the blade at a time. This setup allows you to vary the bevel angle
somewhat. Drawing the knife through at an angle decreases the bevel
angle and gives a more razor-like edge. Since it is assembled with
tamper-proof screws, I could not measure the bevel angles, but this
information is less important because you won't have to use it with
another sharpener to get complete results.
Also unlike others, the Sharpen-It can be used equally well
left-handed. It is so compact when closed that it can be carried in
the watch pocket of your jeans. The unit well built and sturdy, and
features a tapered hone for serrated blades. A less expensive model
is available without the tapered hone.
ELECTRIC SHARPENING MACHINES FOR
Cheap electric knife sharpeners such as those found on can openers grind
aggressively but with little control of angle or depth. I've seen many
knives ruined by them and they have given electric sharpeners a bad
reputation. Here are two electric sharpeners worth considering for
The FireStone Diamond Electric sharpener from McGowan is a fast machine
that produces a toothy, aggressive edge with just a hint of a burr. I
prefer a more refined edge and the Firestone manual sharpener reviewed
above is just the tool to refine it. The instructions don't say so, but
the designer recommends pulling the knife through the wheels a few times
with the machine turned off to align the edge, effectively using it as a
manual sharpener. But this edge, right from the machine, will slice
right through a ripe tomato while a fine edge may not.
The manufacturer specifies 23-degree bevels on all their FireStone
sharpeners, but I measured 18 to 19 degrees on the electric sharpener and
21 to 22 degrees on the manual sharpeners. The18-degree hollow ground edge
would be another reason for the aggressive cutting. The FireStone
manual sharpener would hone it to a longer-lasting angle.
Note: there is no generally accepted method for measuring bevel angle of
hollow ground blades. I like to measure the wheel diameters and
spacing and calculate the angle at the edge by trigonometry. This
manufacturer suggests measuring the average angle of the entire bevel, but
that varies with blade thickness. My low number is the angle at the
edge, and my higher number is the average angle for a blade with 0.020
thickness at the back of the bevel, typical of a hunting knife.
The FireStone design features four interleaved, counter-rotating wheels
like commercial machines, but without the adjustable angles that make the
commercial machines so expensive. The wheels are 220 grit
diamond-impregnated ceramic. I found it difficult to sharpen close
to the bolster with the FireStone electric sharpener and, because it
grinds so fast, you cannot play around much without grinding a swale into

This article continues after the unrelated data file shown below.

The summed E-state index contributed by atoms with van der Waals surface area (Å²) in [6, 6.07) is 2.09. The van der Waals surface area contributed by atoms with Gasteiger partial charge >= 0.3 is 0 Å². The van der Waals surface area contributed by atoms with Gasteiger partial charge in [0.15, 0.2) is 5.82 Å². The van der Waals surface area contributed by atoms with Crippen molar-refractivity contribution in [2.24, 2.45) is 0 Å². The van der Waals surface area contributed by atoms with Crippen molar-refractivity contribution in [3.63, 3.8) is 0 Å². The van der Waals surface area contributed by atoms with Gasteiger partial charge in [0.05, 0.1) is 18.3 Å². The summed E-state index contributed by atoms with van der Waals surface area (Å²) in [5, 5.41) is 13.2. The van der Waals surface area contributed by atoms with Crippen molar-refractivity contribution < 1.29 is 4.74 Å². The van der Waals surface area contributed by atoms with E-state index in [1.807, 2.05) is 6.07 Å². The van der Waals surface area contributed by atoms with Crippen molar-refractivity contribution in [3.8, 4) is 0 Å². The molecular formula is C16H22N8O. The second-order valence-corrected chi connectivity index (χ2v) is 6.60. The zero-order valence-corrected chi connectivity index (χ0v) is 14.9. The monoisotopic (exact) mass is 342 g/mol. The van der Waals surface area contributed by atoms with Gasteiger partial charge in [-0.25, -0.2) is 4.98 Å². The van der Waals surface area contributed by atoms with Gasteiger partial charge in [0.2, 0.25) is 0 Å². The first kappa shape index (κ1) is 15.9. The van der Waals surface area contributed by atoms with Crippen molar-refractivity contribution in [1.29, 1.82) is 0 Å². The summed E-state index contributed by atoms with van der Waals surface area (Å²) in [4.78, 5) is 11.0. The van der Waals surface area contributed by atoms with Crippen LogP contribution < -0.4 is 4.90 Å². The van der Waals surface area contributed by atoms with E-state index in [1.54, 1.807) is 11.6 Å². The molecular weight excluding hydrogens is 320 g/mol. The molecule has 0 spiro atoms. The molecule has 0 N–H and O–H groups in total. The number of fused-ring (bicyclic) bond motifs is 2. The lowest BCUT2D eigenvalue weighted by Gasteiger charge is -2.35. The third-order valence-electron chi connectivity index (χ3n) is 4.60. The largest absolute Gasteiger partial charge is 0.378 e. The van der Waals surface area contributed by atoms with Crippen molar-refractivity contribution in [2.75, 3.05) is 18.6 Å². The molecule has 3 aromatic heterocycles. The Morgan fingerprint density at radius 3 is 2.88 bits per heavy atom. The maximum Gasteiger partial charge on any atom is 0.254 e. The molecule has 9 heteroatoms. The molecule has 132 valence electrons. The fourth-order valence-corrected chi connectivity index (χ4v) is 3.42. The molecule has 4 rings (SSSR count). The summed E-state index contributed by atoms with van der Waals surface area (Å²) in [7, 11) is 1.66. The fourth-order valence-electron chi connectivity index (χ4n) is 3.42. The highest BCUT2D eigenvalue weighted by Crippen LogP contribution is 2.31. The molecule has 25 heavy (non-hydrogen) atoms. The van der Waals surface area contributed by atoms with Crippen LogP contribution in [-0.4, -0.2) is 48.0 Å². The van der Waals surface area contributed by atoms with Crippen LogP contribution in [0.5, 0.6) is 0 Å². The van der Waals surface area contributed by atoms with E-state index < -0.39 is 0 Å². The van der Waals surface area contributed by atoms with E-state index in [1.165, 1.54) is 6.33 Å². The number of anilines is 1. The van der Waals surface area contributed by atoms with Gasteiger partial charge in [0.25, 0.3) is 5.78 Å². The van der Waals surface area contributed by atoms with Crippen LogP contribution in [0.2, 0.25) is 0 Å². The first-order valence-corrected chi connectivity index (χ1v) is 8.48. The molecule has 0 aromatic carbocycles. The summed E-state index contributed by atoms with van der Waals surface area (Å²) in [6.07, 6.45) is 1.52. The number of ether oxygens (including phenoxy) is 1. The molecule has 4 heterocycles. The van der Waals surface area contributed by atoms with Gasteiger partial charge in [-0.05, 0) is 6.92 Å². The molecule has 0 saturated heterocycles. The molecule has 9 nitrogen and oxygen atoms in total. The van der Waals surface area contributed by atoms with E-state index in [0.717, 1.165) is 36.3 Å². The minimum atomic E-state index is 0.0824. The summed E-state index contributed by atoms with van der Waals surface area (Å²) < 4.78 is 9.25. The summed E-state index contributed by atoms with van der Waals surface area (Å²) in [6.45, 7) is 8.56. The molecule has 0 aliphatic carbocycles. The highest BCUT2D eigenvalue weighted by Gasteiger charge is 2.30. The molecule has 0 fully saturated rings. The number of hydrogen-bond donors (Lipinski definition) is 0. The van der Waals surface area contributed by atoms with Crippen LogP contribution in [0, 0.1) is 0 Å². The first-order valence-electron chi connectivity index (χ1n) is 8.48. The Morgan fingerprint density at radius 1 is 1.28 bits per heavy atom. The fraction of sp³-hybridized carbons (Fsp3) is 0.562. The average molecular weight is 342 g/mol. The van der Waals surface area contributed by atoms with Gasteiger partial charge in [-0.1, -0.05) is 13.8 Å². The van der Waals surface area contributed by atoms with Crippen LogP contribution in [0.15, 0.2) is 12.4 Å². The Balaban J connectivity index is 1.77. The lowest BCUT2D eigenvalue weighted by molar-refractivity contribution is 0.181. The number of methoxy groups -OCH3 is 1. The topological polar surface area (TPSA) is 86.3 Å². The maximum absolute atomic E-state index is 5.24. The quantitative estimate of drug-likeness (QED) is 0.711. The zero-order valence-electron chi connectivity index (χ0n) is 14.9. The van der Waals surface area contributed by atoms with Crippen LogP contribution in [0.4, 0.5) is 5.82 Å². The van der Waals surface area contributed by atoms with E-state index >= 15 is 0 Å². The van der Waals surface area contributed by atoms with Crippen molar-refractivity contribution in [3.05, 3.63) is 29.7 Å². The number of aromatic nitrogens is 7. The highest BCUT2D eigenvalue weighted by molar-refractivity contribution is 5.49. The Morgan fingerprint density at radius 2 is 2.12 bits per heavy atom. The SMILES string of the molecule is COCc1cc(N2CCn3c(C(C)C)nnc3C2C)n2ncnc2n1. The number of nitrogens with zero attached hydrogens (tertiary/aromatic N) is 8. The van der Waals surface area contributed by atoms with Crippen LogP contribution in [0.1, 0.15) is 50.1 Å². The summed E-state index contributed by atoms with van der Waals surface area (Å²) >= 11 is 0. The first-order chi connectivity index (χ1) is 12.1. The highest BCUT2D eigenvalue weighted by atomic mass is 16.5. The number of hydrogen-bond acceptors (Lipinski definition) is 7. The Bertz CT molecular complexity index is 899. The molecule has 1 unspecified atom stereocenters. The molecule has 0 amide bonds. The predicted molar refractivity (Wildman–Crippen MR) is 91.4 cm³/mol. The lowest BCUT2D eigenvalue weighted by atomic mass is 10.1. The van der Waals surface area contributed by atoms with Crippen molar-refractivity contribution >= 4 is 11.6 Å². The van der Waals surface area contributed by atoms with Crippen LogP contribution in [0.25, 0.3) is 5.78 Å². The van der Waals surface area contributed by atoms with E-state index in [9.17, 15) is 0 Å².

the blade. The instructions say you might need up to 10 passes on a
new blade, but I found that every blade I tried was sharpened in a single
pass and begin to show loss after only 3 passes. I suspect that
repeated use of this sharpener would reduce knife life or require
professional sharpening to re-shape the blade. I would prefer that
this sharpener used finer stones and a slower speed.
McGowan has updated the Firestone
electric sharpener. It is now called the DiamondStone and comes with
finer stones. My few uses of it indicate it works as well as the
Firestone and produces a better edge.
The Chef'sChoice 110 features three sets of diamond hones, and does a
great job of sharpening.
EdgeCraft's Chef'sChoice Model 110 uses 3 sets of diamond hones and each
sharpens at a different angle. The first stage is very aggressive,
grinding even faster than the FireStone, but it is only used once to
pre-shape the bevel. From then on you use the second and third
stages (sharpening and honing) only. The final honing is at a very
sturdy 25 degrees, which will give very long edge life. (The Model
310 is similar, but with only the final two stages. I have not used
The Chef'sChoice is my recommendation in this class, with one caution -
it has a tendency to scratch the sides of a blade, so I can't recommend it
for collectible knives, but it is great for working knives.
latest Chef'sChoice sharpener is the model 130. It is identical
to the 120 except the second stage has been replaced with a steel,
giving you the option of having a steeled edge without mastering
steeling. Guides make the task foolproof, and the steel segment
is threaded so that as the small section you are using wears out you
can turn the screw a notch to a new section. If you have a CC
110 or 120 and want a bargain upgrade, just buy the Chef'sChoice 470
SteelPro manual sharpener - the manual version
of the CC 130 second stage.